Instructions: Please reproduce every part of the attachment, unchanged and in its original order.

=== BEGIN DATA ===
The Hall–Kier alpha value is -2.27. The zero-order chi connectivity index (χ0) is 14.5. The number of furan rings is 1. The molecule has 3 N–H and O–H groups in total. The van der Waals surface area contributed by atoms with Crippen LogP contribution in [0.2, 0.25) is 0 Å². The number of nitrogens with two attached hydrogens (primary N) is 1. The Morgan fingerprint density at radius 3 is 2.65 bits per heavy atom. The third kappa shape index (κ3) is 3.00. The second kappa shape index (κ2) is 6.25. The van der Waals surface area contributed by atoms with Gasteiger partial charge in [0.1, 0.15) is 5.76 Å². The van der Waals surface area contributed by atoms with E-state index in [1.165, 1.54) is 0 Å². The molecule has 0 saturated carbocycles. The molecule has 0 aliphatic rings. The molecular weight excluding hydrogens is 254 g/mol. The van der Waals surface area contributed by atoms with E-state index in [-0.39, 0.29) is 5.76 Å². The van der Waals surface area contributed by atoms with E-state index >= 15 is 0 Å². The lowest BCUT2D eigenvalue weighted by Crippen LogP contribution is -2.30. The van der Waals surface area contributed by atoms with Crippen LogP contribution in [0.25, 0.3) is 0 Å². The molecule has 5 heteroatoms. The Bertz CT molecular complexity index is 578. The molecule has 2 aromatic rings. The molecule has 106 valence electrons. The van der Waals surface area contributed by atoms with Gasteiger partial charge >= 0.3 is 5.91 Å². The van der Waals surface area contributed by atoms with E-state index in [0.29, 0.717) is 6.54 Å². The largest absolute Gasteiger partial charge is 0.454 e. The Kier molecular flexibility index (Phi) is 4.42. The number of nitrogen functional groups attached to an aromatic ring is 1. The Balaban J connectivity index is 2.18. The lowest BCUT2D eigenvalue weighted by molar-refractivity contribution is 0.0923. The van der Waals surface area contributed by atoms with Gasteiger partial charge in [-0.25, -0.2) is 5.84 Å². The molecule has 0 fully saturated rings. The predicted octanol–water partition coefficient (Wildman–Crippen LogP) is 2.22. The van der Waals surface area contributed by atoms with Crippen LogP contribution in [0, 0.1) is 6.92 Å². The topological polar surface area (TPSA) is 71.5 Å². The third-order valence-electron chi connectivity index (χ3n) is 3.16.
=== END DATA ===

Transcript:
The Hall–Kier alpha value is -2.27. The zero-order chi connectivity index (χ0) is 14.5. The number of furan rings is 1. The molecule has 3 N–H and O–H groups in total. The van der Waals surface area contributed by atoms with Crippen LogP contribution in [0.2, 0.25) is 0 Å². The number of nitrogens with two attached hydrogens (primary N) is 1. The Morgan fingerprint density at radius 3 is 2.65 bits per heavy atom. The third kappa shape index (κ3) is 3.00. The second kappa shape index (κ2) is 6.25. The van der Waals surface area contributed by atoms with Gasteiger partial charge in [0.1, 0.15) is 5.76 Å². The van der Waals surface area contributed by atoms with E-state index in [1.165, 1.54) is 0 Å². The molecule has 0 saturated carbocycles. The molecule has 0 aliphatic rings. The molecular weight excluding hydrogens is 254 g/mol. The van der Waals surface area contributed by atoms with E-state index in [-0.39, 0.29) is 5.76 Å². The van der Waals surface area contributed by atoms with E-state index >= 15 is 0 Å². The lowest BCUT2D eigenvalue weighted by Crippen LogP contribution is -2.30. The van der Waals surface area contributed by atoms with Crippen LogP contribution in [0.25, 0.3) is 0 Å². The molecule has 5 heteroatoms. The Bertz CT molecular complexity index is 578. The molecule has 2 aromatic rings. The molecule has 106 valence electrons. The van der Waals surface area contributed by atoms with Gasteiger partial charge >= 0.3 is 5.91 Å². The van der Waals surface area contributed by atoms with E-state index in [0.29, 0.717) is 6.54 Å². The largest absolute Gasteiger partial charge is 0.454 e. The Kier molecular flexibility index (Phi) is 4.42. The number of nitrogen functional groups attached to an aromatic ring is 1. The Balaban J connectivity index is 2.18. The lowest BCUT2D eigenvalue weighted by molar-refractivity contribution is 0.0923. The van der Waals surface area contributed by atoms with Gasteiger partial charge in [-0.25, -0.2) is 5.84 Å². The molecule has 0 fully saturated rings. The predicted octanol–water partition coefficient (Wildman–Crippen LogP) is 2.22. The van der Waals surface area contributed by atoms with Crippen LogP contribution in [0, 0.1) is 6.92 Å². The topological polar surface area (TPSA) is 71.5 Å². The third-order valence-electron chi connectivity index (χ3n) is 3.16.